Former Kid in the Hall Bruce McCullough created this comedy about four men with nothing in common but the ride they share to an office park and the fact that they’re all . . . men. (It’s the middle-class version of “Big Shots.”) Jerry O’Connell plays the divorced guy; Fred Goss, Jerry Minor and Tim Peper are fretful, henpecked and newlywed respectively. But sparky Faith Ford (married here to Goss’ character) makes the best impression. (ABC)
‘Big Shots’

Four junior tycoons (Dylan McDermott, Joshua Malina, Michael Vartan and Christopher Titus) create and share problems -- and get in a little golf -- in a bitter dramedy one might call “Desperate CEOs.” (See “Cashmere Mafia,” for the distaff version.) (ABC)

Stands for “Katrinaville.” Anthony Anderson and Cole Hauser are wary new partners on the New Orleans police force, the former an upright 9th-Warder, the latter a man with a dark secret (but only for the first hour). Its pulse beats a little hard for a story set in a place called the Big Easy, but it’s good to see a series that makes time for the poor, especially in a season besotted with the wealthy. (Rebecca Brenneman / FOX)
Viva Laughlin

Americanization of the British series aired here as “Viva Blackpool!” in which old pop songs interrupt and further the action, “Pennies From Heaven” style. Lloyd Owen stars as a man whose big dreams -- of building the absolute nicest casino-hotel in all of Laughlin, Nev. -- run him into trouble. Executive producer Hugh Jackman drops in as Owen’s more successful rival; Melanie Griffith wears lingerie. (CBS)
‘Samantha Who?’

Christina Applegate as Samantha wakes from an eight-day coma with no memory of the horrible, successful person she had been before and a disinclination to become her again. This would have been a Sandra Bullock movie a decade back; 60 years ago it might have starred Irene Dunne. Applegate’s screwball skills are considerable, and Jean Smart is here for her to play against, as her self-regarding mother. (ABC)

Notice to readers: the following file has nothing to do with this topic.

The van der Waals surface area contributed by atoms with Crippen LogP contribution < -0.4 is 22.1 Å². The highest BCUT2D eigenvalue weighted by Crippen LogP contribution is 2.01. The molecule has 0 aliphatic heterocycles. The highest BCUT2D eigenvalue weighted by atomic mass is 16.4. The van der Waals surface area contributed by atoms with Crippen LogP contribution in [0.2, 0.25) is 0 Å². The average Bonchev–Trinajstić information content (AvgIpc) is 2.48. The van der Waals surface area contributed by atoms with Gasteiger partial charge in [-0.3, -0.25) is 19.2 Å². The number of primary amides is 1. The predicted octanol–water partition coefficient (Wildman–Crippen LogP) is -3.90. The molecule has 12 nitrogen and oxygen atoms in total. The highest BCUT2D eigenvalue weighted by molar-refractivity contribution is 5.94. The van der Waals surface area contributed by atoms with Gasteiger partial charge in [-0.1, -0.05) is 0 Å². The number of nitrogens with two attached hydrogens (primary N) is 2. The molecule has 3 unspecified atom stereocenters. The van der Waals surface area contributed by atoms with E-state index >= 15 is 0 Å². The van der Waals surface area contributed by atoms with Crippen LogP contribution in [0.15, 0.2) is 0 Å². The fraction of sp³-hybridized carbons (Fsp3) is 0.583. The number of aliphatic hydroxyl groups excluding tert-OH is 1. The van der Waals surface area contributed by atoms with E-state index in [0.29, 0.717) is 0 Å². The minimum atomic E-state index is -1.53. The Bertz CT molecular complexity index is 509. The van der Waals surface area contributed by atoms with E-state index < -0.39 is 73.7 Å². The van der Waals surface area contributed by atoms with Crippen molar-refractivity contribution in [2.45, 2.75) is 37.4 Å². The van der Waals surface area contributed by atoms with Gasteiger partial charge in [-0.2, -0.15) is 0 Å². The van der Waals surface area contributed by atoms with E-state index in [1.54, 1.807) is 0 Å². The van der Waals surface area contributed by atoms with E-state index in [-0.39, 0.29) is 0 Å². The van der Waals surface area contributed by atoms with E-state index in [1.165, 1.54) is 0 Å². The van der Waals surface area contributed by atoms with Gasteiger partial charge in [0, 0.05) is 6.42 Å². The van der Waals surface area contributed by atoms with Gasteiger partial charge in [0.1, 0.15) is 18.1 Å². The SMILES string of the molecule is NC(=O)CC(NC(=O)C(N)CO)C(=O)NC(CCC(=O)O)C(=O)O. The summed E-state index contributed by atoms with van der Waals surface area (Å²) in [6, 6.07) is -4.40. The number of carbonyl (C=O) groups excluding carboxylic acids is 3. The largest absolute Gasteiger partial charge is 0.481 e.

Nifty supernatural comedy in which a slacker working in a big-box store (Bret Harrison) is pulled into a life of danger and intrigue when he is forced to work for the devil (Ray Wise, having fun), retrieving the evil dead escaped from Hell. Tyler Labine, Jack-Blacking admirably, is his best friend. See also: “Chuck,” basically the same show, but with spies. (Also bears a distinct conceptual resemblance to the 1998 Peter Horton series “Brimstone.”) (The CW)
Life Is Wild

Park Avenue vet Danny Clarke (D.W. Moffett) hauls his quizzical blended family into the South African bush in search of meaningful activity, self-knowledge and work more fulfilling than declawing pussycats. Sure enough, there are lions and elephants, oh, my, but also hot teens in swimwear. Dude! It’s not so bad, Africa! (The CW)

Old-school drama of wealth, sex and family, baked in the “Dallas” mold but seasoned con mojo de ajo. Jimmy Smits plays the adopted son of a Florida sugar-and-rum mogul played by Hector Elizondo, who has been given six months to live, unless the ratings are good. Rita Moreno is his adoptive mother, Nestor Carbonell his jealous brother, Polly Walker the rival grower who Carbonell’s character is literally in bed with. (Robert Voets / CBS)